Miklós RÓZSA (1907-1995)
Overture to a Symphony Concert, Op.26a (revised version) (1957) [9:27]
Rhapsody for cello and orchestra Op.3 (1929) [15:07]
Notturno ungherese Op.28 (1963-64) [10:02]
Three Hungarian Sketches Op.14 (1938-39) [22:07]
Mark Kosower (cello)
Budapest Symphony Orchestra MÁV/Mariusz Smolij
rec. September 2009, Hungaroton Studios, Budapest and November 2007, Studio 22 of Hungarian Radio, Budapest (Three Hungarian Sketches)
NAXOS 8.572285 [57:06]

Rózsa’s four works in this disc cover a thirty-five year compositional span. The earliest is the 1929 Rhapsody, which doesn’t appear to have been recorded before. The cello enters lightly, indeed, in an almost English fokloric way – at points you might think this was Finzi, for example, in genial mood – though procedurally things are perhaps more attuned to Bartókian development and to the ethos of Bloch too. The little cadenza for the warm toned cellist Mark Kosower is accomplished well, and the vivace close employs brisk rhythmic material, quite angular and forward moving. It all makes for a somewhat unusual slice of Rózsa, but a very welcome one.

Just before the outbreak of World War 2, he completed the Three Hungarian Sketches; Capriccio, Pastorale and Danza. The first is an energetic affair, again hinting at Bloch-like sonorities, obviously folk-based, and well orchestrated. The pert wind writing is rather worthy of note. The Pastorale has considerable lyric depth and a real beauty, full of colour and incident – a country idyll of memorable concision and sense of projection. By contrast the last of the sketches is a fiery dance, with a full complement of bagpipe and fiddle drone, the whole ensemble swirling away wildly. There’s a solo violin moment and chugging basses into the bargain.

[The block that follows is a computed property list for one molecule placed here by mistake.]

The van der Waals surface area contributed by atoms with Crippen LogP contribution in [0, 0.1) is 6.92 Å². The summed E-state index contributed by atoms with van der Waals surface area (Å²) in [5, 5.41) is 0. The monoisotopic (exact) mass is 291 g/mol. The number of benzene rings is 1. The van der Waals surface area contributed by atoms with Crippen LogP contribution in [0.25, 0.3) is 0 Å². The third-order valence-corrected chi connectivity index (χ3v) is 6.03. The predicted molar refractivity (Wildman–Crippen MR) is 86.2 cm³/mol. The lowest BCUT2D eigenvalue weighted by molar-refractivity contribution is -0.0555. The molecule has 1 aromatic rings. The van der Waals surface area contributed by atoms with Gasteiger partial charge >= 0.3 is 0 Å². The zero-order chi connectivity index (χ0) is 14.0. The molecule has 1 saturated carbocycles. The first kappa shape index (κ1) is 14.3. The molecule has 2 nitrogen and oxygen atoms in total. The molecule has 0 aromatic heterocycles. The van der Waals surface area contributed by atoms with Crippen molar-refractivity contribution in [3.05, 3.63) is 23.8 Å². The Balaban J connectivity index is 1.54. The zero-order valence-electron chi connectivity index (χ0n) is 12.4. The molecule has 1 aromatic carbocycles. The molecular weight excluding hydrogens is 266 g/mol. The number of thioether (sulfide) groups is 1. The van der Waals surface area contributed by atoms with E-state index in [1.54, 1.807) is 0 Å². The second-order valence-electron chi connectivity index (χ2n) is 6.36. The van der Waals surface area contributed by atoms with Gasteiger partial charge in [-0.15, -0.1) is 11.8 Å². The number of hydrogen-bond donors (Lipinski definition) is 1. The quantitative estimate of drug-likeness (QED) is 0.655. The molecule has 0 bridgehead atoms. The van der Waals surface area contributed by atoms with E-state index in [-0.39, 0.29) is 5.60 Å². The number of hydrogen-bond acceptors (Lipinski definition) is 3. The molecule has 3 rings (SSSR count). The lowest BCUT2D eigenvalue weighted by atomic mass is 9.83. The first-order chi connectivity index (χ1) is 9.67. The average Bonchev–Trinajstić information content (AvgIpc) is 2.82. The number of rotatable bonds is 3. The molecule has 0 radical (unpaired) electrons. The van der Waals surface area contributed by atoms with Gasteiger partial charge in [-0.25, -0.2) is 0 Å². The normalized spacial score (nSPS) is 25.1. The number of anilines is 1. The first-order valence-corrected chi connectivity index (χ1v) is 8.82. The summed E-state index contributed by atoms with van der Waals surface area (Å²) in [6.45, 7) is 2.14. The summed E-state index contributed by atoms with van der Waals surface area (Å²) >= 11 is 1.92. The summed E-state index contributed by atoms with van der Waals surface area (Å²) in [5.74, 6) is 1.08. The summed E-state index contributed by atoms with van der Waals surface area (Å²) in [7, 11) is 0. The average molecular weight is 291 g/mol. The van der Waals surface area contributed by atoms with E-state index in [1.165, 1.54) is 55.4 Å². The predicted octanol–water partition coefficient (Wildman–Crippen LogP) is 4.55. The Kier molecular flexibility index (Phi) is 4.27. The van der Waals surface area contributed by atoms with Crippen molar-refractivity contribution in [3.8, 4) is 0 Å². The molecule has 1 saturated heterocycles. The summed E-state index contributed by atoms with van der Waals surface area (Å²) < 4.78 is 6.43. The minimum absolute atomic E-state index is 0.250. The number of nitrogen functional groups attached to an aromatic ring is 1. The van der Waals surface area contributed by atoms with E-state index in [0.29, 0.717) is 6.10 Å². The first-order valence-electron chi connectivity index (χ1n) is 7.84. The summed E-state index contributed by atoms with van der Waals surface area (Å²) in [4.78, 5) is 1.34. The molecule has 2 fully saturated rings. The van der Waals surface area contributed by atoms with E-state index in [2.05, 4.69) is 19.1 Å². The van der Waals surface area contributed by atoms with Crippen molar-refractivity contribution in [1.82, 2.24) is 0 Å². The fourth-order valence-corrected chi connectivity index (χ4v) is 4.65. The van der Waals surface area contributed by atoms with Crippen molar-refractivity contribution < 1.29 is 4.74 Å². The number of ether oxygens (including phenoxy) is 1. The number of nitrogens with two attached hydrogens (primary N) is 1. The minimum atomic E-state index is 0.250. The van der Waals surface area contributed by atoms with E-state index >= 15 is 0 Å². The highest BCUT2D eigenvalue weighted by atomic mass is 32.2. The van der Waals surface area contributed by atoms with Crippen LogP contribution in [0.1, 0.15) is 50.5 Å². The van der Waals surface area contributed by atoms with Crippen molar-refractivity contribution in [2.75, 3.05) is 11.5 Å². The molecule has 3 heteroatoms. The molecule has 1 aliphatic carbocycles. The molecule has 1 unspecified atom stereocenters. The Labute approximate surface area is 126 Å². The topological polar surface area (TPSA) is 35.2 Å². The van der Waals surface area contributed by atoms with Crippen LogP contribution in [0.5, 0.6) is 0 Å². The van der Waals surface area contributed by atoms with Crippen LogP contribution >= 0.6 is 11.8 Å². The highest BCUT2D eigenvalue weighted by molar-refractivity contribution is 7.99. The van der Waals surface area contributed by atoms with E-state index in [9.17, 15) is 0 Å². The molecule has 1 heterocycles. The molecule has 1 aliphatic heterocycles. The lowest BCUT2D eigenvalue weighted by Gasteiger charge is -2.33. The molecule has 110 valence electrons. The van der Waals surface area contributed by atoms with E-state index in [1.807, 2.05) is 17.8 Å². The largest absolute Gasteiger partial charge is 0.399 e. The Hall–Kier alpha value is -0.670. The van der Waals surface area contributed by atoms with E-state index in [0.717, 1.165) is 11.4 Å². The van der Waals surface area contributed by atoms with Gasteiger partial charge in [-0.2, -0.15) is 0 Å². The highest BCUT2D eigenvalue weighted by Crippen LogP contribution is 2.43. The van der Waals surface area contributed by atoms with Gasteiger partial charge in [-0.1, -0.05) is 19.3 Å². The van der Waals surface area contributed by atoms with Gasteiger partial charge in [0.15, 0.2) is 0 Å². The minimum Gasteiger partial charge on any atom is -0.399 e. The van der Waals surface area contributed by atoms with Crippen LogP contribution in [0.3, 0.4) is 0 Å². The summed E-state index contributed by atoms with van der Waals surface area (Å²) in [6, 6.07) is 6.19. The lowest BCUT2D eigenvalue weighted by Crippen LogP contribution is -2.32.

The brassy canonic flourish, with which the Overture to a Symphony Concert opens, promises frisson. We get it, but also more fractious writing too. Those little ascending, questioning lines and pounding brass and percussion statements may, indeed, as the composer himself noted, reflect something of his own feelings about the Hungarian Uprising of the previous year. But it’s not presented programmatically, though retrospectively one may perhaps adduce the urgent trumpet calls to the prevailing political circumstances in the country of his birth. Finally we have Notturno ungherese of 1963-64, which moves briskly from a sunset opening to a powerful brass led procession.

The recording is first class and the performances sound committed, idiomatic and sharply attuned to the composer’s sensibilities.

Jonathan Woolf

Committed, idiomatic and sharply attuned to the composer’s sensibilities.